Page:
[ 50%] Built target tapasco-rot13
Scanning dependencies of target rot13
[ 75%] Building CXX object CMakeFiles/rot13.dir/rot13.cpp.o
[100%] Linking CXX executable rot13
[100%] Built target rot13
Now there should be a `tapasco-rot13` executable. As a first argument, pass a text
file to be ciphered; there is an ASCII version of the Shakespeare play
"All\'s well that ends well" in `~/allswell.txt`. Let us test the application
by enciphering it twice, this should give the original text back:
[tapasco@zed] ~/tapasco/2016.03/kernel/rot13 $ ./tapasco-rot13 ~/allswell.txt > test.txt
[tapasco@zed] ~/tapasco/2016.03/kernel/rot13 $ ./tapasco-rot13 test.txt
If everything goes well, the plain text should appear on the screen now.
**Congratulations!** This concludes the tutorial. We have seen how to build the
TPC libraries, load bitstream and driver and compile TPC API applications. Of
course this does not give a complete overview of TPC, but hopefully it provides
a solid starting point to start exploring. The Rot13 application is simple
enough to explore the basics; a next step could be the `basic_test` example in
`$TAPASCO_HOME/examples/basic_test`. There is a TPC configuration for three basic
testing kernels, which perform read, write and r+w accesses on main memory
respectively. Check out the kernels `arraysum`, `arrayinit` and `arrayupdate` in
`$TAPASCO_HOME/kernel` and try to run the example.
This document is over; everything runs perfectly fine, so why are you still
reading? ;-) Just joking! As the saying goes "Hardware is hard", and it still
takes a lot of time to get even a moderately complex application running on the
FPGA. On the way there will be problems, and since there are so many moving
parts in between the software application and the hardware in the fabric, we
need all the debugging help we can get. this section is concerned with some of
the debugging facilities of TPC.
First of all, switch to the release mode libraries only towards the end, when
your application is running and stable. Until then, use the debug libraries.
To compile the libraries in debug mode, use:
[tapasco@zed] ~ tapasco-build-libs --mode debug
This will enable logging in the libraries. Logging is controlled by four
environment variables:
The `_DEBUG` variables are a bit mask for various parts of the libraries; you
can turn on debug information selectively for each part. See
`$TAPASCO_HOME/arch/common/include/tapasco_logging.h` and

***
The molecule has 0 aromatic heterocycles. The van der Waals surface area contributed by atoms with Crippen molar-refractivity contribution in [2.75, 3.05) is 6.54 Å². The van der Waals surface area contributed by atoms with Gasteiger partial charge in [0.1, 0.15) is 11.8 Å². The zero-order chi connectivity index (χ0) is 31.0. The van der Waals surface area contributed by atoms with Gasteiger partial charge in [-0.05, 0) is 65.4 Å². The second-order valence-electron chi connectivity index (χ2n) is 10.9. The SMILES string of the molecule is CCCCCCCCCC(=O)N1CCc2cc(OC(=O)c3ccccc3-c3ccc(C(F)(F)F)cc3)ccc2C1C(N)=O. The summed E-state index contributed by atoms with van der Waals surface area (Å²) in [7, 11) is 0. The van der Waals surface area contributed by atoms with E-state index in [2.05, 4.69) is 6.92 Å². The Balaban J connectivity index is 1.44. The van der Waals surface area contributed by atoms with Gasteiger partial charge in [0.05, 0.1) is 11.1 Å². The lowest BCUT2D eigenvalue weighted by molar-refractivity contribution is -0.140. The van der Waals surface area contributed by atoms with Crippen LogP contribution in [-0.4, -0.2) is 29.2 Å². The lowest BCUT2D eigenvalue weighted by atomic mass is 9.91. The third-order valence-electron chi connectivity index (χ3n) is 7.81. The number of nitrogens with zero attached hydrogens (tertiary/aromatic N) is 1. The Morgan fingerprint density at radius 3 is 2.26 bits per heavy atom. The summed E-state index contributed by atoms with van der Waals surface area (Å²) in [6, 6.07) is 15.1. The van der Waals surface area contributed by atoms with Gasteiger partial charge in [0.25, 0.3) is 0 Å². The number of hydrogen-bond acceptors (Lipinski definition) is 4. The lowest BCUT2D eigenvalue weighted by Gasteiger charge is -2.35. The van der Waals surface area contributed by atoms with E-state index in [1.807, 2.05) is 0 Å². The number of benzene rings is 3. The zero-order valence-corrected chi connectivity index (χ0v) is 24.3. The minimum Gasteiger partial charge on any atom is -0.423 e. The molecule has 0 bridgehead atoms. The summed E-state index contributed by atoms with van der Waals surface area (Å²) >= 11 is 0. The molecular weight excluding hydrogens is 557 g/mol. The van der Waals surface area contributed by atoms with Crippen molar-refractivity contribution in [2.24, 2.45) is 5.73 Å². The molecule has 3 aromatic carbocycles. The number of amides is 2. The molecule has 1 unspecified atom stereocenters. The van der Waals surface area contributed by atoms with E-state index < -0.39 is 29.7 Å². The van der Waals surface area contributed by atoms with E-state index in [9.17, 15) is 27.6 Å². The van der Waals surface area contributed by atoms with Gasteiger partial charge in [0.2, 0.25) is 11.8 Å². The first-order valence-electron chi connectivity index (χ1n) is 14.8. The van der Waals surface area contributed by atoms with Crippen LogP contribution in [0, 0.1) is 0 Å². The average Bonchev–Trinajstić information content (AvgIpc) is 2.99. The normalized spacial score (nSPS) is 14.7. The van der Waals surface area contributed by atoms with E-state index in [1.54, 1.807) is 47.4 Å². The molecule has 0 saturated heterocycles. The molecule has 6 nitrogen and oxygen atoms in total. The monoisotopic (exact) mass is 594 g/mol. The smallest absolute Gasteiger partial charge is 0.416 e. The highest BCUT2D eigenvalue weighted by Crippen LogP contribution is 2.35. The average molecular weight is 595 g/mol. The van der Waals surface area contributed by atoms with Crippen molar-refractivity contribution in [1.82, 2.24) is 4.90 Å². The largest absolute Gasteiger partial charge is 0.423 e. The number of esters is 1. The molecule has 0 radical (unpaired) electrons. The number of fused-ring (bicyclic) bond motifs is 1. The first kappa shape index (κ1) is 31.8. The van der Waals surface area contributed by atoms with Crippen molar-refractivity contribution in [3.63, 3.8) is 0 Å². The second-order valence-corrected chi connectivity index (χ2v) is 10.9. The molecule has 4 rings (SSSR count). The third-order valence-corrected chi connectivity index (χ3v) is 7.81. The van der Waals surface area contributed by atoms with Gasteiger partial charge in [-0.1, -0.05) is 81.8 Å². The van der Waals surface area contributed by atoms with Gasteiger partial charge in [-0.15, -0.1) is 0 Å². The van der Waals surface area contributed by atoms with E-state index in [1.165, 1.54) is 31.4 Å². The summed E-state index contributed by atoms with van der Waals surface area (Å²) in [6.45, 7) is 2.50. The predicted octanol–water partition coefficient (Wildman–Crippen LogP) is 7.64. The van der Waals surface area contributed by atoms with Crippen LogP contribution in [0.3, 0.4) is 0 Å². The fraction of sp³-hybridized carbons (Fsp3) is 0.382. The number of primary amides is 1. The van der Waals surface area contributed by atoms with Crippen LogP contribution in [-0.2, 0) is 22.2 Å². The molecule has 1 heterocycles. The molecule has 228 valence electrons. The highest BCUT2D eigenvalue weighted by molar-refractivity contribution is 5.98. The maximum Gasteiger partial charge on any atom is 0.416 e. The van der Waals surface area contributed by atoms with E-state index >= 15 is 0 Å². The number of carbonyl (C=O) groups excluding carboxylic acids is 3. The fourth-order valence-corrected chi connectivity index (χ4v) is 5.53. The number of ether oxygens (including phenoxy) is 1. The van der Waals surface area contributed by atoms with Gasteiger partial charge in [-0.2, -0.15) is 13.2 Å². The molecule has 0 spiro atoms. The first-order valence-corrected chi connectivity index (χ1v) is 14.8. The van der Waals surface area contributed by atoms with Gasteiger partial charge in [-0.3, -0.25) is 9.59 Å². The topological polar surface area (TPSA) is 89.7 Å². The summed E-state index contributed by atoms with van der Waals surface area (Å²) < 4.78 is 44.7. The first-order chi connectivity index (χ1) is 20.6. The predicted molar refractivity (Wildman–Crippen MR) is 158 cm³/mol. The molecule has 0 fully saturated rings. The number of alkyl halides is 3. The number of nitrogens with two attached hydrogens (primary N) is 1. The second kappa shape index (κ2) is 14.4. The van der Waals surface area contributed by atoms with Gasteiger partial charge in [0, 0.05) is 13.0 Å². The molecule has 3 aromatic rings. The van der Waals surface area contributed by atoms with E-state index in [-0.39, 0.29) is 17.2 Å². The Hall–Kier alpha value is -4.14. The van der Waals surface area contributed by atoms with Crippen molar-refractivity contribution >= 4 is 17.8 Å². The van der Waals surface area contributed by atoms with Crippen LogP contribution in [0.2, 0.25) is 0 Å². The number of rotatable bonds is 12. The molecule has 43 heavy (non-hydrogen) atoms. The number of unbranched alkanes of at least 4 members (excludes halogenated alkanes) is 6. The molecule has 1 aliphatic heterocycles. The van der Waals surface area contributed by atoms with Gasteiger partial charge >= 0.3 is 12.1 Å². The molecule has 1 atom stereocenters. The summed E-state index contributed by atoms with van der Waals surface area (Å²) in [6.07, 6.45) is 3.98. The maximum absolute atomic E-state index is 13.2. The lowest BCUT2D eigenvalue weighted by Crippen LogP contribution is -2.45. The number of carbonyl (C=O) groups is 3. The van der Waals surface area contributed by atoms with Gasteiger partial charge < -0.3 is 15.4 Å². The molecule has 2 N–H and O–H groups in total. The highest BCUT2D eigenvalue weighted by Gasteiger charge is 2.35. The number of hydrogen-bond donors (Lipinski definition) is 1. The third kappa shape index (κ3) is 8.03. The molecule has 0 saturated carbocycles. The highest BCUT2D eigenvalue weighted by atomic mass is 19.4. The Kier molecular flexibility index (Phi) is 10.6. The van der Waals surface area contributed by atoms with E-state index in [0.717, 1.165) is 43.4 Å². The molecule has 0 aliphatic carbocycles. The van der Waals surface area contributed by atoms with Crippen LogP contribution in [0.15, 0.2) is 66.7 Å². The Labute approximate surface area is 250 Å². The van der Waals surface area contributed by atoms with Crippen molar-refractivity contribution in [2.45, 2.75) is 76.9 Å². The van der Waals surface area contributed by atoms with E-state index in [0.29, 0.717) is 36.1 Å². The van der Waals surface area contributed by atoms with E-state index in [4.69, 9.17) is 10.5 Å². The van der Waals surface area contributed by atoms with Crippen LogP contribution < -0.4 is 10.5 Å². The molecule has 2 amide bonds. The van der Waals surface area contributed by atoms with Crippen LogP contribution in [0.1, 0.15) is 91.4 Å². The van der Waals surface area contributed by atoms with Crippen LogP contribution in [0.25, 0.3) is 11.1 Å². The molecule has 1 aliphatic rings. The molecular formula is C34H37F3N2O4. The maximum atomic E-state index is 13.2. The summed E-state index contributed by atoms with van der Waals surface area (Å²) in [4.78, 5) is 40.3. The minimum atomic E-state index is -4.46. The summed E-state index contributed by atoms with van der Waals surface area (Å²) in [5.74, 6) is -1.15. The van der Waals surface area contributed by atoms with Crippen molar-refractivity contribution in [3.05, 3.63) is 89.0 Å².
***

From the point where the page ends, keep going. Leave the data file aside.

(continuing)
`$TAPASCO_HOME/platform/common/include/platform_logging.h` for further information.
You can simply turn on all logs by using
[tapasco@zed] ~ export LIBPLATFORM_DEBUG=-1
[tapasco@zed] ~ export LIBTAPASCO_DEBUG=-1
The `_LOGFILE` variables can be used to redirect the log output to logfiles
(instead of stdout), e.g.:
[tapasco@zed] ~ export LIBTAPASCO_LOGFILE=/home/tapasco/libtapasco.log
[tapasco@zed] ~ export LIBPLATFORM_LOGFILE=/home/tapasco/libplatform.log
Usually this level of debug information is sufficient. But in case something is
going wrong on the driver level, you can also compile the device driver in debug
mode like this:
[tapasco@zed] ~ cd $TAPASCO_HOME && ./ driver_debug
This will activate another bitmask in the driver; you can access it via the
sysfs file `/sys/module/tapasco_platform_zynq/parameters/logging_level`. To activate
all debug messages use:
[tapasco@zed] ~ sudo sh -c 'echo -1 > /sys/module/tapasco_platform_zynq/parameters/logging_level'
You can see the log messages in the system log, accessible via `dmesg`:
[tapasco@zed] ~ dmesg --follow
Run this command in a separate shell and you can see the log message during the
execution of your application.
**Note:** Logging at the driver level costs _a lot of performance_! It is
entirely possible that your application has different concurrent behavior with
it activated, even with `logging_level` at `0`. Always make sure to switch back
to release mode in the driver before measurements. Logging in user spaces (i.e.,
in the libraries) is not as expensive and we have tried to implement logging
with minimal runtime overhead. But the Zynq CPUs are severely limited in terms
of performance, so a performance hit will be measurable for library logging, too.
So, for benchmarking always use the release mode of driver and libraries.
We hope Tapasco is useful to you and can help to get your FPGA
research started as quickly as possible! If you use TPC in your research we
kindly ask that you cite our FCCM 2015 paper (see [2]) in your papers.
Even more importantly, let us know about issues with TPC and share your
improvements and patches with us - TPC is meant as a tool for the FPGA community
and would hugely benefit from our joint expertise. If you encounter any problems,
please check the Wiki at [3], file a bug in the bugtracker or contact us
directly via email.
Have fun!
Tapasco -- Getting Started
This document will walk you through an example bitstream creation with TPC.
But first we will discuss some basic terminology and explain how TPC works
in general.
* _Platform_
Hardware platform, i.e., the basic, unchangeable environment with which
your design has to connect. Different boards will usually have different
_Platforms_ to take advantage of all available hardware components. E.g.,
there is a `zedboard` Platform for the zedboard, which has an OLED display
which other Zynq device do not have. More importantly, the _Platform_
abstracts the basic hardware substrate, i.e., access to memory and host
* _Architecture_
The basic template for your hardware thread pool, i.e., the organisation
of your _Core instances. Currently there is only one such _Architecture_
called `axi4mm`.
* _ThreadPool_
Consists of a number of _Processing Elements (PEs)_, which can all operate
* _Processing Element (PE)_
A hardware IP core that performs a specific computational function. These
are the building blocks of your design in TPC. Each PE is an _instance_ of
a _Core_.
* _Core_
A custom IP core described by an IPXACT \[[2]\] description. This is the
file format the Vivado IP Integrator uses in its IP Catalog. It usually